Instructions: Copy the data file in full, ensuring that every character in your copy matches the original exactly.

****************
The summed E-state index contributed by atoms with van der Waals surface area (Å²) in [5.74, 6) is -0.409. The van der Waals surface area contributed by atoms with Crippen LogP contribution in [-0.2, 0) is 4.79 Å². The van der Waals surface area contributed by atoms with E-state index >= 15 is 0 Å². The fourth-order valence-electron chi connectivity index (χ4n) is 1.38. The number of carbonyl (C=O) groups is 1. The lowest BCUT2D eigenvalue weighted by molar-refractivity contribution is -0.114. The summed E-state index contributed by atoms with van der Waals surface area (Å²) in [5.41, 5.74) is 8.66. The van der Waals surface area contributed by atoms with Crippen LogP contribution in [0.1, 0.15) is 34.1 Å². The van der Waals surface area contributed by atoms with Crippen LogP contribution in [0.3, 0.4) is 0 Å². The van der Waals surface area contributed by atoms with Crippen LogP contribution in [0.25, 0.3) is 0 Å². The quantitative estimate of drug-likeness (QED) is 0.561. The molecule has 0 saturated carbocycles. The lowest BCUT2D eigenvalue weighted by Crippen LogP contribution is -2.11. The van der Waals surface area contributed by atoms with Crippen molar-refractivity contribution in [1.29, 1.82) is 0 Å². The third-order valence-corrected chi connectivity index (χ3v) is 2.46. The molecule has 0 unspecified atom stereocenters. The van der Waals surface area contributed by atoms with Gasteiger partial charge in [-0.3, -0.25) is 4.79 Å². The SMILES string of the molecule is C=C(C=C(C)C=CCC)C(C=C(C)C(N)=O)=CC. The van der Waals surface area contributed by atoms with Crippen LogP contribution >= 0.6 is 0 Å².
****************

The summed E-state index contributed by atoms with van der Waals surface area (Å²) in [5.74, 6) is -0.409. The van der Waals surface area contributed by atoms with Crippen LogP contribution in [-0.2, 0) is 4.79 Å². The van der Waals surface area contributed by atoms with E-state index >= 15 is 0 Å². The fourth-order valence-electron chi connectivity index (χ4n) is 1.38. The number of carbonyl (C=O) groups is 1. The lowest BCUT2D eigenvalue weighted by molar-refractivity contribution is -0.114. The summed E-state index contributed by atoms with van der Waals surface area (Å²) in [5.41, 5.74) is 8.66. The van der Waals surface area contributed by atoms with Crippen LogP contribution in [0.1, 0.15) is 34.1 Å². The van der Waals surface area contributed by atoms with Crippen LogP contribution in [0.3, 0.4) is 0 Å². The van der Waals surface area contributed by atoms with Crippen LogP contribution in [0.25, 0.3) is 0 Å². The quantitative estimate of drug-likeness (QED) is 0.561. The molecule has 0 saturated carbocycles. The lowest BCUT2D eigenvalue weighted by Crippen LogP contribution is -2.11. The van der Waals surface area contributed by atoms with Crippen molar-refractivity contribution in [1.29, 1.82) is 0 Å². The third-order valence-corrected chi connectivity index (χ3v) is 2.46. The molecule has 0 unspecified atom stereocenters. The van der Waals surface area contributed by atoms with Gasteiger partial charge in [-0.3, -0.25) is 4.79 Å². The SMILES string of the molecule is C=C(C=C(C)C=CCC)C(C=C(C)C(N)=O)=CC. The van der Waals surface area contributed by atoms with Crippen LogP contribution >= 0.6 is 0 Å².